• Join over 1.2 million students every month
  • Accelerate your learning by 29%
  • Unlimited access from just £6.99 per month

Criminal Law

Extracts from this document...


Criminal Law 1. Vincent, an Afro-Caribbean, was walking home when Kevin, a member of an extreme right-wing group, started shouting racist abuse. Kevin then attacked Vincent and pulled out a knife. Vincent suffered several deep cuts to his face and part of his ear was severed. a. Explain the terms actus reus and mens rea. Using those explanations, outline an appropriate offence with which Kevin might be charged. (15 marks) Actus reus means the guilty act, this is the physical element of a crime, this includes an act, failure to act [an omission]. An omission is when the defendant is under a legal duty to act in a certain way, this may include, a contractual/vocational duty [R v Pittwood], a relationship [R v Stone and Dobinson] or when the defendant creates a situation whereby a duty is imposed [R v Miller]. ...read more.


Direct intention is what the defendant desired whereas oblique intention is when the defendant foresees will almost certainly happen [R v Woolin]. Recklessness, this is the taking of an unjustifiable risk, it is judged by the Subjective test i.e. the defendant should have realised the risk [R. v Cunningham] this is also known as Cunningham recklessness as it was the first case. In certain crimes e.g. murder, s.18 Offences Against the Person Act 1861 and theft it is necessary to show intention. In many cases recklessness will be adequate as the mens rea. In very rare cases negligence may suffice as the mens rea element, negligence is a tort e.g. killing by gross negligence. The general principle in criminal law is that both the actus reus and the mens rea have to coincide. ...read more.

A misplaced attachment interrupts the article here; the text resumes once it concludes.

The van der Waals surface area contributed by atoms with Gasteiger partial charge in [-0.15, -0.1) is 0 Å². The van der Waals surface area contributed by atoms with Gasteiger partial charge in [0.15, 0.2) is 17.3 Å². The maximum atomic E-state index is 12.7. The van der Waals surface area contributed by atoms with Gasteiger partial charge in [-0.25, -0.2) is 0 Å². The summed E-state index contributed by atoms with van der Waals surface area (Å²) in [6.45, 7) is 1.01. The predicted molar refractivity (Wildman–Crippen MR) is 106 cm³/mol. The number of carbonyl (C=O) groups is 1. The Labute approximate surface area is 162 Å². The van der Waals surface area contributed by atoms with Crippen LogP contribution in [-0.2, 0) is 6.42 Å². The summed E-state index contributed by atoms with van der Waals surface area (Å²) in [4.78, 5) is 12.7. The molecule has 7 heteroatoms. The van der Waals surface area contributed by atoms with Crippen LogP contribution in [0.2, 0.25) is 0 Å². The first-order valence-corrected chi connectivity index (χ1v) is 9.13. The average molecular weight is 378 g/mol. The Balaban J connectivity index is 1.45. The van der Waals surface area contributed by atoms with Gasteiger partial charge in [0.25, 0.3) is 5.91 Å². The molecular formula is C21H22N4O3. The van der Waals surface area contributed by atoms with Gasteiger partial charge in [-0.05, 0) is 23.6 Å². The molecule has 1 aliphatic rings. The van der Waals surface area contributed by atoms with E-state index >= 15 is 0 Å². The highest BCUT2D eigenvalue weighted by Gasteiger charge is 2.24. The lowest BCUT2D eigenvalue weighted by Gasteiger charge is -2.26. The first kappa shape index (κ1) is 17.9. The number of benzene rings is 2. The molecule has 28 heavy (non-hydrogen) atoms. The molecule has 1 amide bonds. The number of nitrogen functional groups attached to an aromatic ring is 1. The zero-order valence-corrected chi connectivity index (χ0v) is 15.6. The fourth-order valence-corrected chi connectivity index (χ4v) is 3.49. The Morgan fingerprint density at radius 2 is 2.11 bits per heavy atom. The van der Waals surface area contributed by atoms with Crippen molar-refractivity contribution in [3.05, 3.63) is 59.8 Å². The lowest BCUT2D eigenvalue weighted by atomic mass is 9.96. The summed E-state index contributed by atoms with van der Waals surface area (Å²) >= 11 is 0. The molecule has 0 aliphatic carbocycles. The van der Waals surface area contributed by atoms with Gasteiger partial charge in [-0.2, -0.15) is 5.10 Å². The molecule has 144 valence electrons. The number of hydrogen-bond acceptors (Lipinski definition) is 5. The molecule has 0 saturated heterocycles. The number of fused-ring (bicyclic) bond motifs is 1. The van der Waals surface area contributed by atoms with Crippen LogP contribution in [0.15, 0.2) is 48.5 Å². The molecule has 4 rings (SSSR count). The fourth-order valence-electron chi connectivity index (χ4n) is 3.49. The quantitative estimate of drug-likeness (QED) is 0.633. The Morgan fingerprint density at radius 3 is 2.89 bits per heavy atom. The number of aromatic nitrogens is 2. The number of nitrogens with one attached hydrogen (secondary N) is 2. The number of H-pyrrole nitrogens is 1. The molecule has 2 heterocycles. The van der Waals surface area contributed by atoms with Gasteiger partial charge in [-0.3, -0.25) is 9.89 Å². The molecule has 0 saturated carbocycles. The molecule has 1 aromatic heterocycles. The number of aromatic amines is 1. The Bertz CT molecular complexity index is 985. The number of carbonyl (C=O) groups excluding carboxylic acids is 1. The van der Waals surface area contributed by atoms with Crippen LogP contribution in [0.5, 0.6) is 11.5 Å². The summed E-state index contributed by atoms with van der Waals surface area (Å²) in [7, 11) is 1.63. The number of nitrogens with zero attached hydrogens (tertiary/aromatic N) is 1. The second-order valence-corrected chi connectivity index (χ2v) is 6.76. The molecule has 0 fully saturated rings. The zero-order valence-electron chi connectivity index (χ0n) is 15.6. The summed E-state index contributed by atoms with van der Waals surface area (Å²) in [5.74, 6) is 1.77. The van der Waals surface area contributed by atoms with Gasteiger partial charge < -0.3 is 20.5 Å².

Another argument for strict liability is that it encourages higher standards in such matters as hygiene in processing and selling food. It makes sure that businesses are run properly. One of the main arguments against strict liability is that it makes people who are not blameworthy guilty. Even those people who have taken all possible care will be found guilty and punished. This is what had happened in the case of Harrow London Borough Council v Shah [1999], they had been found guilty even though they had done their best to prevent sales of lottery tickets to anyone under the age of 16. Other arguments are it is contrary to the principle of human rights and that there is no evidence that it improves standards. ?? ?? ?? ?? Habib Mohammed AS Law Stephen Ings ...read more.

The above preview is unformatted text

This student written piece of work is one of many that can be found in our AS and A Level Criminal Law section.

Found what you're looking for?

  • Start learning 29% faster today
  • 150,000+ documents available
  • Just £6.99 a month

Not the one? Search for your essay title...
  • Join over 1.2 million students every month
  • Accelerate your learning by 29%
  • Unlimited access from just £6.99 per month

See related essaysSee related essays

Related AS and A Level Criminal Law essays

  1. Marked by a teacher